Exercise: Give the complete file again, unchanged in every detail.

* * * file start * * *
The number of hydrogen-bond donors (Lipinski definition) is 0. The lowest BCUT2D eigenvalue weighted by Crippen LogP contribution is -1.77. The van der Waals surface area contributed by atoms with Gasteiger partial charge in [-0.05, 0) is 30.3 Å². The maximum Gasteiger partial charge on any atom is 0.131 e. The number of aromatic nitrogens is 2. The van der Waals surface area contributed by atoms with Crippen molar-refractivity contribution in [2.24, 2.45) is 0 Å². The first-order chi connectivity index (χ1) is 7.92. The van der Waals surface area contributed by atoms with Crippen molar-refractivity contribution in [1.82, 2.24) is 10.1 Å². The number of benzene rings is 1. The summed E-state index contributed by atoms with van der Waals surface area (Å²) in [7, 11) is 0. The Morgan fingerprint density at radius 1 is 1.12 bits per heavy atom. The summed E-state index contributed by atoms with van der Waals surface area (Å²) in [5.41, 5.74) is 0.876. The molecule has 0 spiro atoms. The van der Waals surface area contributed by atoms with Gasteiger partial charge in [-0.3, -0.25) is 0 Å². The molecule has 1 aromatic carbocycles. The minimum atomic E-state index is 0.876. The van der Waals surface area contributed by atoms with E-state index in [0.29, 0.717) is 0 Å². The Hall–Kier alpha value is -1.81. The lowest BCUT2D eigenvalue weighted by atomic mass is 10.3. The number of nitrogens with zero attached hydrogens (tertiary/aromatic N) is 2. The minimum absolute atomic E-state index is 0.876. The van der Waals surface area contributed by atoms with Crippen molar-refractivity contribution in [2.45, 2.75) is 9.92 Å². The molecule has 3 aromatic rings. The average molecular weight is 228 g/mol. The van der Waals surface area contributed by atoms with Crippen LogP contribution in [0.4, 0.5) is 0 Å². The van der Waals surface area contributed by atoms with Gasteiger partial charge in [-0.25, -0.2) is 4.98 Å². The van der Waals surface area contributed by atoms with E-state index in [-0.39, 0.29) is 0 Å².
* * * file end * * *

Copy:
The number of hydrogen-bond donors (Lipinski definition) is 0. The lowest BCUT2D eigenvalue weighted by Crippen LogP contribution is -1.77. The van der Waals surface area contributed by atoms with Gasteiger partial charge in [-0.05, 0) is 30.3 Å². The maximum Gasteiger partial charge on any atom is 0.131 e. The number of aromatic nitrogens is 2. The van der Waals surface area contributed by atoms with Crippen molar-refractivity contribution in [2.24, 2.45) is 0 Å². The first-order chi connectivity index (χ1) is 7.92. The van der Waals surface area contributed by atoms with Crippen molar-refractivity contribution in [1.82, 2.24) is 10.1 Å². The number of benzene rings is 1. The summed E-state index contributed by atoms with van der Waals surface area (Å²) in [7, 11) is 0. The Morgan fingerprint density at radius 1 is 1.12 bits per heavy atom. The summed E-state index contributed by atoms with van der Waals surface area (Å²) in [5.41, 5.74) is 0.876. The molecule has 0 spiro atoms. The van der Waals surface area contributed by atoms with Gasteiger partial charge in [-0.3, -0.25) is 0 Å². The molecule has 1 aromatic carbocycles. The minimum atomic E-state index is 0.876. The van der Waals surface area contributed by atoms with E-state index in [0.29, 0.717) is 0 Å². The Hall–Kier alpha value is -1.81. The lowest BCUT2D eigenvalue weighted by atomic mass is 10.3. The number of nitrogens with zero attached hydrogens (tertiary/aromatic N) is 2. The minimum absolute atomic E-state index is 0.876. The van der Waals surface area contributed by atoms with Crippen molar-refractivity contribution in [2.45, 2.75) is 9.92 Å². The molecule has 3 aromatic rings. The average molecular weight is 228 g/mol. The van der Waals surface area contributed by atoms with Crippen LogP contribution in [0.4, 0.5) is 0 Å². The van der Waals surface area contributed by atoms with Gasteiger partial charge in [-0.25, -0.2) is 4.98 Å². The van der Waals surface area contributed by atoms with E-state index in [-0.39, 0.29) is 0 Å².